Asthma charity pleads with Britons NOT to use wood-burning stoves this winter to prevent air pollution
- Two leading UK charities urged people to stop using the wood-burner
- Around 40 per cent of outdoor particulate pollution is caused by fire
- Stoves are increasingly popula and used as a secondary source of heating
Wood-burning stoves should not be used this winter to prevent air pollution, a health charity urged yesterday.
In many homes, a wood-burning stove is an additional way to create a cosy home, and runs alongside central heating.
But yesterday Asthma UK and the British Lung Foundation Partnership urged people with an alternative means of heating to stop using the wood-burner.
Around 40 per cent of outdoor particulate pollution is caused by wood-burners, coal fires and open fires
The reason is because of the fine sooty particles the stoves release into the atmosphere and – as research has shown – indoors into the home.
Sarah MacFadyen, head of policy at the charity, said: ‘We know that burning wood and coal releases fine particulate matter (PM2.5) – the most worrying form of air pollution for human health.
‘It’s therefore important to consider less polluting fuel options, especially if coal or wood is not your primary fuel source.’
Around 40 per cent of outdoor particulate pollution is caused by wood-burners, coal fires and open fires.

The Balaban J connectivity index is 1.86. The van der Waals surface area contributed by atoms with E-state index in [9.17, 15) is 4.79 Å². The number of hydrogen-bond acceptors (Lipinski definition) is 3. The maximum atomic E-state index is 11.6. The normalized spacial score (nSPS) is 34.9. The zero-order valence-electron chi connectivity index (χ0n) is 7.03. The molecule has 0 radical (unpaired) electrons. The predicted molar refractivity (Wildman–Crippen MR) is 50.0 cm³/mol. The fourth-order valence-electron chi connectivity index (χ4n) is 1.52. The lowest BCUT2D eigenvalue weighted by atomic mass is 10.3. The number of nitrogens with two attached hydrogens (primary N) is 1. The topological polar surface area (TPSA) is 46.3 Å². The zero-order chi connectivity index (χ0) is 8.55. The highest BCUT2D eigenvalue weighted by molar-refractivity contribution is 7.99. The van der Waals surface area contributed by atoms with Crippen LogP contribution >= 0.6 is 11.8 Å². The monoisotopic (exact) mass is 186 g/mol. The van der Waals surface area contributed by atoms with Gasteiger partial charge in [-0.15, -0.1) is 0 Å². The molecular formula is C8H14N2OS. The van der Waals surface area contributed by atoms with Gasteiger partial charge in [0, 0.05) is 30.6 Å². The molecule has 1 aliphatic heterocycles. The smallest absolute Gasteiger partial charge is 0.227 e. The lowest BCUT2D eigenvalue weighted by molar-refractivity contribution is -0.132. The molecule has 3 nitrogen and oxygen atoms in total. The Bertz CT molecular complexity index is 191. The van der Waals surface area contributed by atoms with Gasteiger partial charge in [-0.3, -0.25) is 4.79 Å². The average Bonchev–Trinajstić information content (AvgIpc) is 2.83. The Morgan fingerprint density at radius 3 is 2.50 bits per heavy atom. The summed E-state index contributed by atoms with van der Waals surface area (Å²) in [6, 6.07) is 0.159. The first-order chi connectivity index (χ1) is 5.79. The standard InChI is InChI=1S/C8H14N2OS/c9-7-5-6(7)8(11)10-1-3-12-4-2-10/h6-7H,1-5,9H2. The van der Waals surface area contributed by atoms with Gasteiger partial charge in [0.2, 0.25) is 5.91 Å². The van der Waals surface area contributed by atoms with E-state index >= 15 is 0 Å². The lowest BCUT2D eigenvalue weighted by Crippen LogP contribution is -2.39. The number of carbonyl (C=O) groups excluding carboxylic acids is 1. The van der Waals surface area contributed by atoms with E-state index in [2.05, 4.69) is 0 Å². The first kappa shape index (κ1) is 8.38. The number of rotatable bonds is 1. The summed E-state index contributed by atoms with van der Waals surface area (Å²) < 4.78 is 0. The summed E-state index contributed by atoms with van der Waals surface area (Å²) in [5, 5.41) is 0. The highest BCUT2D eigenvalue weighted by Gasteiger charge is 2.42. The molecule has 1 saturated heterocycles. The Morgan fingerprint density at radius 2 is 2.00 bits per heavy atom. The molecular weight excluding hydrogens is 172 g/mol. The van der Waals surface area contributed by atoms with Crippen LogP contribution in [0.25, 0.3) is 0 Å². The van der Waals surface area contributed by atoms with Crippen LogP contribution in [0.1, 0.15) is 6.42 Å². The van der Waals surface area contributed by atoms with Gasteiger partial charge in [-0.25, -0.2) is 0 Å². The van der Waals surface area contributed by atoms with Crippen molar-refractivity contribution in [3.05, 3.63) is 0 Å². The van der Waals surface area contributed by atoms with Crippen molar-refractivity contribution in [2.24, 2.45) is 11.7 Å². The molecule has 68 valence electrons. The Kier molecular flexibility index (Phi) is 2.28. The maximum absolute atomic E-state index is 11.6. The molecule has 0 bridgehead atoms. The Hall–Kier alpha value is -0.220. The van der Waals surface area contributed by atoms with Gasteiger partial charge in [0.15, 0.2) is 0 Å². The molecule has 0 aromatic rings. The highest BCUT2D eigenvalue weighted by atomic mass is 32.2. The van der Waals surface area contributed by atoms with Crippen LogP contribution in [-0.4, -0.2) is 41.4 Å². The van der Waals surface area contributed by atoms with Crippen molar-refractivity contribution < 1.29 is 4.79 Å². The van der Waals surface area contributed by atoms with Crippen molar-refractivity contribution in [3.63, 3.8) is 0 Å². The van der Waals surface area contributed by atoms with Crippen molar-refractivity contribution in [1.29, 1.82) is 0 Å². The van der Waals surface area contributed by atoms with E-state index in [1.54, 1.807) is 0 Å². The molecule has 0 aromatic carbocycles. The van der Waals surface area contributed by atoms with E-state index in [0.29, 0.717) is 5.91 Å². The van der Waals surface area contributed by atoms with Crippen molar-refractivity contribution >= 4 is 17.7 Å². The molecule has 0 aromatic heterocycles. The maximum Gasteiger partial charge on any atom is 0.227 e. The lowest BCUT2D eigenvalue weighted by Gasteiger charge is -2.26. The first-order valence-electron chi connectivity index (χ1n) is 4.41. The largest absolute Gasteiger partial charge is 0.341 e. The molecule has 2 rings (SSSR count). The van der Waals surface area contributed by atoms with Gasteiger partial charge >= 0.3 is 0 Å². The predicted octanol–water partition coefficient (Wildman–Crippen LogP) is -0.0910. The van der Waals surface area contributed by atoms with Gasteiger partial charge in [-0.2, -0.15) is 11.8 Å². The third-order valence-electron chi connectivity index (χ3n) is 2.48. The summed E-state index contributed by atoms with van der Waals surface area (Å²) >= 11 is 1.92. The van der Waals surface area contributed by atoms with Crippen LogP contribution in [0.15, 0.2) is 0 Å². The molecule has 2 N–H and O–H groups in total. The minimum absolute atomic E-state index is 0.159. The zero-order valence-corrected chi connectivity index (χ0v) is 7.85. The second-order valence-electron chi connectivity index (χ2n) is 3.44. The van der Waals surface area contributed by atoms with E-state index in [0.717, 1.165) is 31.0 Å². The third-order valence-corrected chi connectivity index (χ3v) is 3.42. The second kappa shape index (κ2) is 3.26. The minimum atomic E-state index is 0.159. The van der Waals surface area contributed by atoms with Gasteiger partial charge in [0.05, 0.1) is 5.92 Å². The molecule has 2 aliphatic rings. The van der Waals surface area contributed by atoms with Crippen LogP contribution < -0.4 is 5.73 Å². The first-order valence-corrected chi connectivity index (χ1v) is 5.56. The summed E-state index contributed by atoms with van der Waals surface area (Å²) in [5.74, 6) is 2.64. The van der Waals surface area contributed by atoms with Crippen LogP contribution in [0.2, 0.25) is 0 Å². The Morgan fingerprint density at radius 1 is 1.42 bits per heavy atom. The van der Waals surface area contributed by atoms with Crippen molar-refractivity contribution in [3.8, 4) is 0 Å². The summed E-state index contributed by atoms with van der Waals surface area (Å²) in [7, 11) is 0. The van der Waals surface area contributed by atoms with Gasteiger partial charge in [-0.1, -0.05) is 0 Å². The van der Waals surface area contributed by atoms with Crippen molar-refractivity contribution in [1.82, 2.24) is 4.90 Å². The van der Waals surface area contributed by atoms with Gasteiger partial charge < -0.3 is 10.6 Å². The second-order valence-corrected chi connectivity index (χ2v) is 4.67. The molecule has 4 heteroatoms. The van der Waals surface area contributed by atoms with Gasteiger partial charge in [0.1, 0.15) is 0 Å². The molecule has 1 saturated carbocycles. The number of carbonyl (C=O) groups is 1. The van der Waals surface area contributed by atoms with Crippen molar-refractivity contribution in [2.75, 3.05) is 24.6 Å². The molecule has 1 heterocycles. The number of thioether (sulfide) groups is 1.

She added: ‘We also need to see politicians doing more to raise awareness on the health dangers of wood and coal burning as part of a national health campaign on toxic air so people can make the best choices for their own health as well as the health of others around them.’
Dr Nick Hopkinson, medical director at the Asthma UK and British Lung Foundation Partnership, added: ‘To protect yourself and others, especially children who are particularly vulnerable as their lungs are smaller and still developing, avoid buying a wood-burning stove or using an open fire if you have another source of fuel to cook and heat your home with.’
Asthma UK and the British Lung Foundation Partnership urged people with an alternative means of heating to stop using the wood-burner
The stoves are increasingly popular, being seen as a ‘lifestyle choice’ and used as a secondary source of heating.
They are also viewed as a greener way to heat a home – ‘with a perception wood-burning stoves are low carbon, because they can use renewable fuels,’ according to University of Sheffield researchers.
They also produce less smoke inside a home than open fires.
However, despite this, the researchers, writing in the journal Atmosphere, said particle levels rose above the World Health Organisation limits of 25 micrograms of particulates per cubic metre of air per 24 hours. Over just four hours, the average particle levels were between 27 and 195 mcg per cubic metre.